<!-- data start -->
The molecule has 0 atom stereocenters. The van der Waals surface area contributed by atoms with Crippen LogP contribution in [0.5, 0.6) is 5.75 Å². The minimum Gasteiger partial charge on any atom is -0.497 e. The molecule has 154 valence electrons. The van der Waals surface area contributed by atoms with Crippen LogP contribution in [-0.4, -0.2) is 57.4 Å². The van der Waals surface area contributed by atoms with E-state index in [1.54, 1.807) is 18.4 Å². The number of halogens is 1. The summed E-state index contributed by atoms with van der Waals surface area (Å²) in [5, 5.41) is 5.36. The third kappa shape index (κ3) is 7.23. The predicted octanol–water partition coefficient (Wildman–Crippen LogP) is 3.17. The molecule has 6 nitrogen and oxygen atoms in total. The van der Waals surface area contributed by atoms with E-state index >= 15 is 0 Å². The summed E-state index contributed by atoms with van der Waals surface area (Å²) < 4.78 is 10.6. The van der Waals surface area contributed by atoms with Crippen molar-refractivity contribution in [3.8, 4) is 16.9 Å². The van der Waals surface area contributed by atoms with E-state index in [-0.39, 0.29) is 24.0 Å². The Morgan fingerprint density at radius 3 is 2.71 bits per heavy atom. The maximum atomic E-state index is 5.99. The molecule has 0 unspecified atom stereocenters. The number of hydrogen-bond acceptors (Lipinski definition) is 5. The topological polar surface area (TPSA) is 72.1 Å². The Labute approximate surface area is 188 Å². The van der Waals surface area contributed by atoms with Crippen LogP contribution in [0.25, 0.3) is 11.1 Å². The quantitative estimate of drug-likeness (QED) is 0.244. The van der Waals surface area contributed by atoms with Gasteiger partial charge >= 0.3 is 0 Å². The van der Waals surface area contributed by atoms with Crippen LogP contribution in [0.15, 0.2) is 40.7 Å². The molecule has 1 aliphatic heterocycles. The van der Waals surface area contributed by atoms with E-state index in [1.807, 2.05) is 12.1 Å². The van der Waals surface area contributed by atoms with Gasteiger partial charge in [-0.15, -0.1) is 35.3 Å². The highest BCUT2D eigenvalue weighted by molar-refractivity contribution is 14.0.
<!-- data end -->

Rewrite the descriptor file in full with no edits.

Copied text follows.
The molecule has 0 atom stereocenters. The van der Waals surface area contributed by atoms with Crippen LogP contribution in [0.5, 0.6) is 5.75 Å². The minimum Gasteiger partial charge on any atom is -0.497 e. The molecule has 154 valence electrons. The van der Waals surface area contributed by atoms with Crippen LogP contribution in [-0.4, -0.2) is 57.4 Å². The van der Waals surface area contributed by atoms with E-state index in [1.54, 1.807) is 18.4 Å². The number of halogens is 1. The summed E-state index contributed by atoms with van der Waals surface area (Å²) in [5, 5.41) is 5.36. The third kappa shape index (κ3) is 7.23. The predicted octanol–water partition coefficient (Wildman–Crippen LogP) is 3.17. The molecule has 6 nitrogen and oxygen atoms in total. The van der Waals surface area contributed by atoms with E-state index >= 15 is 0 Å². The summed E-state index contributed by atoms with van der Waals surface area (Å²) < 4.78 is 10.6. The van der Waals surface area contributed by atoms with Crippen molar-refractivity contribution in [3.8, 4) is 16.9 Å². The van der Waals surface area contributed by atoms with E-state index in [-0.39, 0.29) is 24.0 Å². The Morgan fingerprint density at radius 3 is 2.71 bits per heavy atom. The maximum atomic E-state index is 5.99. The molecule has 0 unspecified atom stereocenters. The number of hydrogen-bond acceptors (Lipinski definition) is 5. The topological polar surface area (TPSA) is 72.1 Å². The Labute approximate surface area is 188 Å². The van der Waals surface area contributed by atoms with Crippen LogP contribution in [0.25, 0.3) is 11.1 Å². The quantitative estimate of drug-likeness (QED) is 0.244. The van der Waals surface area contributed by atoms with Gasteiger partial charge >= 0.3 is 0 Å². The van der Waals surface area contributed by atoms with Crippen LogP contribution in [0.15, 0.2) is 40.7 Å². The molecule has 1 aliphatic heterocycles. The van der Waals surface area contributed by atoms with E-state index in [1.807, 2.05) is 12.1 Å². The van der Waals surface area contributed by atoms with Gasteiger partial charge in [-0.15, -0.1) is 35.3 Å². The highest BCUT2D eigenvalue weighted by molar-refractivity contribution is 14.0.